Do not try to force western ideas and ideals on a population of people who have lived in a traditional lifestyle for thousands of years – whilst it may seem the right thing to do, it actually isn’t. Respect their culture and history. Tread softly and listen to what they want for their rebuild after these earthquakes.
What’s something unexpected that happened during your travels?
I wasn’t really prepared for the power outages they have every day in Nepal. They had a system of load-shedding, which was purely political in its basis. This meant that we could only use power during scheduled hours. This also changed randomly! The load-shedding is not happening as much anymore. India has financed a dam (remember Nepal is rich in water coming off the Himalayas, but poor in infrastructure), and a more stable power supply is in place. At the time it was really frustrating as we had to churn out as many shelters as we could. Steve and Sam both brought over cordless drills with them from New Zealand, but we had to source welding equipment. That was a true test of the boy’s patience as the equipment was old and kept breaking! We even had to build welding masks using three pairs of sunglasses taped together, as there are no Home Depots in Nepal!
It was also filthy – litter everywhere, especially plastic water bottles. I was totally unprepared for the level of litter and waste in Nepal. All the pictures we see in the West make it look so pure – and in a sense it really is – yet our advances in technology have ruined some of Nepal’s purity. This could be a great project – to introduce recycling and develop a culture of caring for the spaces, other than in an agricultural context.
Another surprise for me was the stray dogs everywhere – it was incredible. There are kind people there who care for them but largely they are neglected, mangy and full of disease. I also feel there is huge potential in managing the stray dogs in Nepal. There was a wonderful vet there in Bhaktapur doing amazing work, who came and helped Kay Garnay NGO in Changunarayan by de-sexing and rabies vaccinating the local stray dogs. His organization Bhaktapur Animal Welfare Society (BAWS) runs off donations and they do have volunteers
What’s something interesting you learned or a new skill you gained as a result of your travels?
I want to say that the biggest thing I learnt is that Western society is very closed compared to Nepal’s society. Nepalese people are such open, kind-hearted giving people. When we built a shelter, they were so incredibly grateful. Families that had been displaced and were left with literally nothing, would invite us into their “home” and give us food; food they really could not afford to give away. We could all do with learning from that.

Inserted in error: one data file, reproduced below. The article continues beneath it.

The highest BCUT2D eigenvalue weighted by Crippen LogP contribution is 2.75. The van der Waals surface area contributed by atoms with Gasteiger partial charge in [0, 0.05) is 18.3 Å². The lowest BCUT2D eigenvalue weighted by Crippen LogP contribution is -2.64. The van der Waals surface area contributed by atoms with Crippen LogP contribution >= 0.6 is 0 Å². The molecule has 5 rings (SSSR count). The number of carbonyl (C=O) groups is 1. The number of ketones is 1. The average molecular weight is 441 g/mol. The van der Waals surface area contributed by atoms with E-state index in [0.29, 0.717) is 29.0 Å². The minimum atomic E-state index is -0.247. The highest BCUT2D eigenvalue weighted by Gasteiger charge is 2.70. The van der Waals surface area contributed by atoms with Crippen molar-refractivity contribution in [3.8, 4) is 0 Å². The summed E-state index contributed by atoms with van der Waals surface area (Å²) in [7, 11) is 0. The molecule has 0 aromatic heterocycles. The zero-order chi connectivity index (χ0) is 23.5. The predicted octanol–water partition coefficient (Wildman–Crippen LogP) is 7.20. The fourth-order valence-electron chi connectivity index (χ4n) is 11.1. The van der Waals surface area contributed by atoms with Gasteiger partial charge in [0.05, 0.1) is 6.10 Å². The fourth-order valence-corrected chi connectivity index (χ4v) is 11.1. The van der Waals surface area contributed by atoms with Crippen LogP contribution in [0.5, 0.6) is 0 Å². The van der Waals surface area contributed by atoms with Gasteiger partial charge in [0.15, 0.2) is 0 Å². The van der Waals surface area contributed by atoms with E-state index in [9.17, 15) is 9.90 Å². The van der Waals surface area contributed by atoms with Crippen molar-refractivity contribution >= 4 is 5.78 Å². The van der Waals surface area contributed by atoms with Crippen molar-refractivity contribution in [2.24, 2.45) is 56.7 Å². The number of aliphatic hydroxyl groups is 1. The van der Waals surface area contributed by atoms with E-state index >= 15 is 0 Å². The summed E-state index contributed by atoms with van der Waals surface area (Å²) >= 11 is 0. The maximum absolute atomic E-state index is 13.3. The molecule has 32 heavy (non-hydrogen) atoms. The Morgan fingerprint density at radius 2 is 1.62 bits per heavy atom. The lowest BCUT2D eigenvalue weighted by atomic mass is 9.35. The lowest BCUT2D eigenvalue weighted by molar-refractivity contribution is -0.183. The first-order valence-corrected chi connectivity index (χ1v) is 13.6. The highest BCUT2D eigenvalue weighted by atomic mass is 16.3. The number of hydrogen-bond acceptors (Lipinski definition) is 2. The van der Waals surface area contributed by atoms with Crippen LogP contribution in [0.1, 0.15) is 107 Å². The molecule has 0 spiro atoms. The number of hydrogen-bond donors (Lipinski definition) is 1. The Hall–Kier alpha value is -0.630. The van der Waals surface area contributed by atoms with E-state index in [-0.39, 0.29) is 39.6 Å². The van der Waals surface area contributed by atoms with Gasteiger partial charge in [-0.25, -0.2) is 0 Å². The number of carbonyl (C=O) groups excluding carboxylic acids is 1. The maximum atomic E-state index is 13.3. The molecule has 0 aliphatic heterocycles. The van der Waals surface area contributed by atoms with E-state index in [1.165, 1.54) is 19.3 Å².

I also learnt that the monsoon in Nepal means it absolutely buckets down every single day usually in the afternoon, and that it’s hot! We were building in very high temperatures and really looked forward to the refreshing monsoon rains on our walk back to Starview each evening. There are however leeches that stick to your ankles when walking through the deluge. I learnt a few Nepali words and phrases that I have never forgotten. I have also witnessed the possibility of two very different religions living harmoniously side by side. Nepal is home to both Hinduism and Buddhism; the two co-exist so peacefully. What a lesson for the Western world.
What was your favorite part of this trip?
Seeing the looks on people’s faces when we finished their shelter. Priceless. Just everything about the country really. I loved the smell. It hit me as soon as I stepped off the plane – an exotic mix of spice, smoke, rain…
Would you go on another trip like this again? Are you planning other travels anytime soon?
I would LOVE to go back to Nepal. I am always planning but the reality is I have been unable to afford to – “life” gets in the way. I would love to spend two – three months teaching there also. I am also keen to be involved in any projects which enhances the rights of girls in Nepal – education and so on. One day I would also like to be able to fulfill that lifelong dream of mine – to trek in the Everest region.
Learn more about Kerensa’s travels to Nepal and how you can help ongoing efforts in rebuilding this beautiful country by visiting thewellnessrevolution.organd heartandhandsnepal.com.
To learn more about disaster response and volunteering in Nepal, please visit:
Volunteer Abroad for Disaster Relief Projects
South Asia Volunteer Programs: Nepal, India, Sri Lanka & Bangladesh
Sarah Vandenberg · Director of Partnerships
Sarah has worked as a researcher and consultant in the volunteer travel world since 2004. With a BA from the George Washington University and background working with both public and private sector volunteer organizations, she enjoys exploring the world and collecting and sharing stories, trends, and advice with travelers who want to volunteer, intern, or teach abroad.